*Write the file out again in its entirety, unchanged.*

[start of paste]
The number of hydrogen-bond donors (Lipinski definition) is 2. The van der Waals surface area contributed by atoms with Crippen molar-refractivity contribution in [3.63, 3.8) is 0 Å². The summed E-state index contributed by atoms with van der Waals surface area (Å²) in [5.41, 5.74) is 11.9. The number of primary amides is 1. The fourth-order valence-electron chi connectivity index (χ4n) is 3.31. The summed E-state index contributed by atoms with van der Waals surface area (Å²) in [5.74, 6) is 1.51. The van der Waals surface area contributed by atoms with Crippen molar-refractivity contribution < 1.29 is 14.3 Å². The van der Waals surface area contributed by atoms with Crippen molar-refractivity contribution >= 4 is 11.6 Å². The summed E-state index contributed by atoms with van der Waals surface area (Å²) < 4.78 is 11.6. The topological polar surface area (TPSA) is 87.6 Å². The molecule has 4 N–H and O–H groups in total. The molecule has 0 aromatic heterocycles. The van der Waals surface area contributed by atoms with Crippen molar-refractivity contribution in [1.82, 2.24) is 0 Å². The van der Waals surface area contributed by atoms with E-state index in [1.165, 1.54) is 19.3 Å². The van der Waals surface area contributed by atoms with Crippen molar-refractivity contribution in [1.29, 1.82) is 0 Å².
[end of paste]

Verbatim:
The number of hydrogen-bond donors (Lipinski definition) is 2. The van der Waals surface area contributed by atoms with Crippen molar-refractivity contribution in [3.63, 3.8) is 0 Å². The summed E-state index contributed by atoms with van der Waals surface area (Å²) in [5.41, 5.74) is 11.9. The number of primary amides is 1. The fourth-order valence-electron chi connectivity index (χ4n) is 3.31. The summed E-state index contributed by atoms with van der Waals surface area (Å²) in [5.74, 6) is 1.51. The van der Waals surface area contributed by atoms with Crippen molar-refractivity contribution < 1.29 is 14.3 Å². The van der Waals surface area contributed by atoms with Crippen molar-refractivity contribution >= 4 is 11.6 Å². The summed E-state index contributed by atoms with van der Waals surface area (Å²) < 4.78 is 11.6. The topological polar surface area (TPSA) is 87.6 Å². The molecule has 4 N–H and O–H groups in total. The molecule has 0 aromatic heterocycles. The van der Waals surface area contributed by atoms with Crippen molar-refractivity contribution in [1.82, 2.24) is 0 Å². The van der Waals surface area contributed by atoms with E-state index in [1.165, 1.54) is 19.3 Å². The van der Waals surface area contributed by atoms with Crippen molar-refractivity contribution in [1.29, 1.82) is 0 Å².